|While trying to find a picture for this post, I stumbled on one by someone I know, so I stopped there.|
What's OPL? Other People's Libraries, and I've been in a couple of them lately. We're working on a kindness audit in my library right now (an idea I got from Joe Hardenbrook), and my reference librarian came up with the idea of comparing our space to the public library in town using those means. Then, as part of my participation in the College Library Directors' Mentor Program, I finally got a chance to visit my mentor's library. Mostly I talked with her staff and a few colleagues, but we did spend some time touring the building.
Once I got past the jealousy that both visits induced in me (well-staffed, beautifully lit, gorgeously furnished libraries, both of them), I took lots of notes. The thing is, I always learn so much when I visit other libraries - even if it's in the category of "What Not To Do." Sometimes when I go visiting, I have a specific agenda, as when I was working on a wayfinding plan back at my last library. Usually, though, it's more of a general perusal. Even when a visit falls into the second category, I try to look at specific things:
- How are people dressed? Staff, student workers, etc.
- Does the staff make eye contact with patrons when appropriate? Does the staff smile?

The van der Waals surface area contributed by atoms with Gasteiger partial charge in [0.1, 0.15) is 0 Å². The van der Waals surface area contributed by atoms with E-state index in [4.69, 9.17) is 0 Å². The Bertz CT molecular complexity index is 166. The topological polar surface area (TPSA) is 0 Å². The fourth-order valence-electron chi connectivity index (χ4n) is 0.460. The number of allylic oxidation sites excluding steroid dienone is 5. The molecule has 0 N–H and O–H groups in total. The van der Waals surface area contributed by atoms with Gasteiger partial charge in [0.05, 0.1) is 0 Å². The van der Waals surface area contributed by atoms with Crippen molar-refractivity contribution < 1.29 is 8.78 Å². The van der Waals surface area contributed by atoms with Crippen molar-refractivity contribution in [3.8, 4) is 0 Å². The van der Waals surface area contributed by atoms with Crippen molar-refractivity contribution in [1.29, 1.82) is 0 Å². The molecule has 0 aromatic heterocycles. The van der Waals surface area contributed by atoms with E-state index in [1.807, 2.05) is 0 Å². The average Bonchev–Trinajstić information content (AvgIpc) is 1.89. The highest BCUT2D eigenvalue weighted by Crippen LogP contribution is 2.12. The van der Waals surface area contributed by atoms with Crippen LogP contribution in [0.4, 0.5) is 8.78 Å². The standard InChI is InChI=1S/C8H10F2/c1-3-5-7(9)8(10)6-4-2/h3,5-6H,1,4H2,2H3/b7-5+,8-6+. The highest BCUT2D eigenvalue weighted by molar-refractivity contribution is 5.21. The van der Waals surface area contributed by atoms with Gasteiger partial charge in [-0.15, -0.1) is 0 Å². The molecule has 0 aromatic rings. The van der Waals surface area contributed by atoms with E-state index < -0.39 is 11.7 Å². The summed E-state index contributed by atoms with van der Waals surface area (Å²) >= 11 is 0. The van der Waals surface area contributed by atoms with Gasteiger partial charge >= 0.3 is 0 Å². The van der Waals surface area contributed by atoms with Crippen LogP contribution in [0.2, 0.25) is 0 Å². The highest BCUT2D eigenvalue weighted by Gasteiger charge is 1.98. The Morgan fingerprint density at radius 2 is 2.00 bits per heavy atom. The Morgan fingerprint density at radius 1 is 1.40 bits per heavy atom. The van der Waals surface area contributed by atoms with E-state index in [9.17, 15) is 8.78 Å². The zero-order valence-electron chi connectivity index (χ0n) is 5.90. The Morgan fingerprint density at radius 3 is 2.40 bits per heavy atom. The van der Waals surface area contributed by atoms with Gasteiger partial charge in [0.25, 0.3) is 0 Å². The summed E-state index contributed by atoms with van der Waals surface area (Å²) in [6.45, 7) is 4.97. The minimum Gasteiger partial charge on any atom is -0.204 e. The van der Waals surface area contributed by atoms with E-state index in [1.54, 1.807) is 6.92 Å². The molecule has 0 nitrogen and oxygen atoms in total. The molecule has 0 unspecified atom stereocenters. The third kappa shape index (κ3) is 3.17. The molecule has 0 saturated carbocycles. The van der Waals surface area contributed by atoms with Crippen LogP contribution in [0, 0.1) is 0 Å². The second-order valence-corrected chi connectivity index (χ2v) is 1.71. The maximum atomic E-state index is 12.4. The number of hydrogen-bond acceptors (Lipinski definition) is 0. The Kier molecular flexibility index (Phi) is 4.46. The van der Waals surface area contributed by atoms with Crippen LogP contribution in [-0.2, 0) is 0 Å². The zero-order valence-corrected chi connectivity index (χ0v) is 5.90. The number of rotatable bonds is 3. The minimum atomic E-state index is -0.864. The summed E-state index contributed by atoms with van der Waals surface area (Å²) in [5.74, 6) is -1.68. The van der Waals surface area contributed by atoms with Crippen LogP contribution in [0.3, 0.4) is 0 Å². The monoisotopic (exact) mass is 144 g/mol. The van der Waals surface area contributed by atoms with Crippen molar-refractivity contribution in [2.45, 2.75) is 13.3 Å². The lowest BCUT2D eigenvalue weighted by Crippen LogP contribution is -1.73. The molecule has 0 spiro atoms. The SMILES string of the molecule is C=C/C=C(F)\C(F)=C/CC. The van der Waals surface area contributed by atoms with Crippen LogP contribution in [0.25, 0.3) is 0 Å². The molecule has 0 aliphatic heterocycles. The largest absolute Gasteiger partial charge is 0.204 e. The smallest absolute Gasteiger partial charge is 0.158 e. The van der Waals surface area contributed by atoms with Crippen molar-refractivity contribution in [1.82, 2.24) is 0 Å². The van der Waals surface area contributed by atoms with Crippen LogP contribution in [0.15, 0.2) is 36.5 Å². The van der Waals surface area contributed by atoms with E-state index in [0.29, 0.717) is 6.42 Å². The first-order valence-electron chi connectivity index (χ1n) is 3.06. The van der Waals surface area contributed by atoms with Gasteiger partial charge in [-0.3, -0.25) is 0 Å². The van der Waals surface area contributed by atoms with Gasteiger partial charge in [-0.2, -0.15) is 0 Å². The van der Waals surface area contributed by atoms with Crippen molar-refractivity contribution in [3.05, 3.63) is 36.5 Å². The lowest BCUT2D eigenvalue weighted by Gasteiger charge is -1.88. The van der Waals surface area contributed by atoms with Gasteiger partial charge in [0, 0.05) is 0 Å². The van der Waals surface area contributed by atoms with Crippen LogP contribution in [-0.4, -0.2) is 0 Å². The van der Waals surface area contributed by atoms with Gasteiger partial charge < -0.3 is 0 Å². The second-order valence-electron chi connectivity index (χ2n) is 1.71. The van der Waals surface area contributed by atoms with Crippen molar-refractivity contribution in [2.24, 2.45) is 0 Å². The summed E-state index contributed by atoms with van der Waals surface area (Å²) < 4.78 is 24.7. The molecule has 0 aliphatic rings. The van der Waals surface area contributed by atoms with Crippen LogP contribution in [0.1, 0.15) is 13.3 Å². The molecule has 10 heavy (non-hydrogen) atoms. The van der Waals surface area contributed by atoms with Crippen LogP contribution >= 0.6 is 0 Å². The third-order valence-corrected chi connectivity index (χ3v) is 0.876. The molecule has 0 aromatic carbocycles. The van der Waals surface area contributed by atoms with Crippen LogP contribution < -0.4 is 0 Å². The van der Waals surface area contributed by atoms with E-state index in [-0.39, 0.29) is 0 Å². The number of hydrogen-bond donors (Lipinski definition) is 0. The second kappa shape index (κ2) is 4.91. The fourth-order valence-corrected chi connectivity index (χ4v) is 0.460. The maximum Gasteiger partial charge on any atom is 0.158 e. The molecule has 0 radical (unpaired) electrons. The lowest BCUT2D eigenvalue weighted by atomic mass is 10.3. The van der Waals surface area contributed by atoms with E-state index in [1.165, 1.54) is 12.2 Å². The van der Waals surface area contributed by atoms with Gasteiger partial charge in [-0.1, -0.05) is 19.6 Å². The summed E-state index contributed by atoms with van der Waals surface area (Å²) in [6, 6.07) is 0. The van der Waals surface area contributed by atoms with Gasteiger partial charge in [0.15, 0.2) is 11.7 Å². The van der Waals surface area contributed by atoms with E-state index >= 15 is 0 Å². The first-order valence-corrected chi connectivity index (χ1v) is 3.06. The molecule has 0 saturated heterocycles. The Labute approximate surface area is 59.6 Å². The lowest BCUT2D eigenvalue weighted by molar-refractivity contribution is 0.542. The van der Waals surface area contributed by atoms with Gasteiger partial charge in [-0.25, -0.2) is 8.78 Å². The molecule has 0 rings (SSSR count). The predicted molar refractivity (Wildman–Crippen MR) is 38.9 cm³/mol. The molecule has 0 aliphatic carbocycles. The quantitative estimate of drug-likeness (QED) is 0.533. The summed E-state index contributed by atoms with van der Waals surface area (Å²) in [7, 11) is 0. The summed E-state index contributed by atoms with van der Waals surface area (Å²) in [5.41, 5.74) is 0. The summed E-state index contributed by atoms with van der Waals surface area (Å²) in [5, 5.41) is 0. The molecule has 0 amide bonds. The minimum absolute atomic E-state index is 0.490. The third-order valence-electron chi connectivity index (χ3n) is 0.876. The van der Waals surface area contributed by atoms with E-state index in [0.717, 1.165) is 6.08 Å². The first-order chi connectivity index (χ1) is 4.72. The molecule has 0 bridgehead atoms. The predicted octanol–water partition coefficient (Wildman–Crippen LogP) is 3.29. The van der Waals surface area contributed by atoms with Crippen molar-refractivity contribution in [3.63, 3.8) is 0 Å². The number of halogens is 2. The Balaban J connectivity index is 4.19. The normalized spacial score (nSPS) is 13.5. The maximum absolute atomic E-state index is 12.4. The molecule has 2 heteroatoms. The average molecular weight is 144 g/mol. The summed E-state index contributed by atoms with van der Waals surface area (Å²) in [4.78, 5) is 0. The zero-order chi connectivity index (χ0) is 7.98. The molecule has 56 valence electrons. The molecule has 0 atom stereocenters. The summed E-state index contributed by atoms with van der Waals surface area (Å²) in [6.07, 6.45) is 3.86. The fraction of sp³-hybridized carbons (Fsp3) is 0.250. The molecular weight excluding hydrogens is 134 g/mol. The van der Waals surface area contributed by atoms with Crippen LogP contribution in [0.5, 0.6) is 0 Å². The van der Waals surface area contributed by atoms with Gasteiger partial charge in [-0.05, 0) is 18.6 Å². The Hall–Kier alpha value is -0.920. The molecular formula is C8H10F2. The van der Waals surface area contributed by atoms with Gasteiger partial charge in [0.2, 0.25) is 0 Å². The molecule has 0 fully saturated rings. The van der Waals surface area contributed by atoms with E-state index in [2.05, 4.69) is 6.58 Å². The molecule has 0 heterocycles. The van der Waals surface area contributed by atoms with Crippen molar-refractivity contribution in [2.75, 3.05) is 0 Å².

- Are staff interacting with patrons? If so, in what capacities?
- Where are the new books?
- How is the collection organized?
- What does it look like? Do I get a feel of old and musty? New and shiny? Some mixture?
- Is there graffiti on furniture?
- How out of date/up to date is the style?
- What kinds of furniture are provided?
- Is there a variety of spaces for patrons? (Small study rooms, large study rooms; reading nooks; tables; study carrels.)
- What is the color scheme?
- What kind of art?
- Is there lots of jargon on the signs?
- What kinds of fonts and colors are used? (And is it ADA compliant?)
- Are there maps available?
I also look for how ADA compliant and otherwise accessible libraries are even beyond the signage, but that's a post unto itself. I know lots of MLIS programs require students to visit multiple libraries as part of their course of study, but that visiting shouldn't stop just because you graduated. Nothing is an exact substitute for an in person visit, but if you don't have other libraries nearby, you can always try to visit virtually. When you are in the same library all the time, you can forget that there are other ways of librarianing. Even if you don't have the budget that your destination libraries have, you can still get ideas.
So, you down wit OPL? If so, how do you approach it?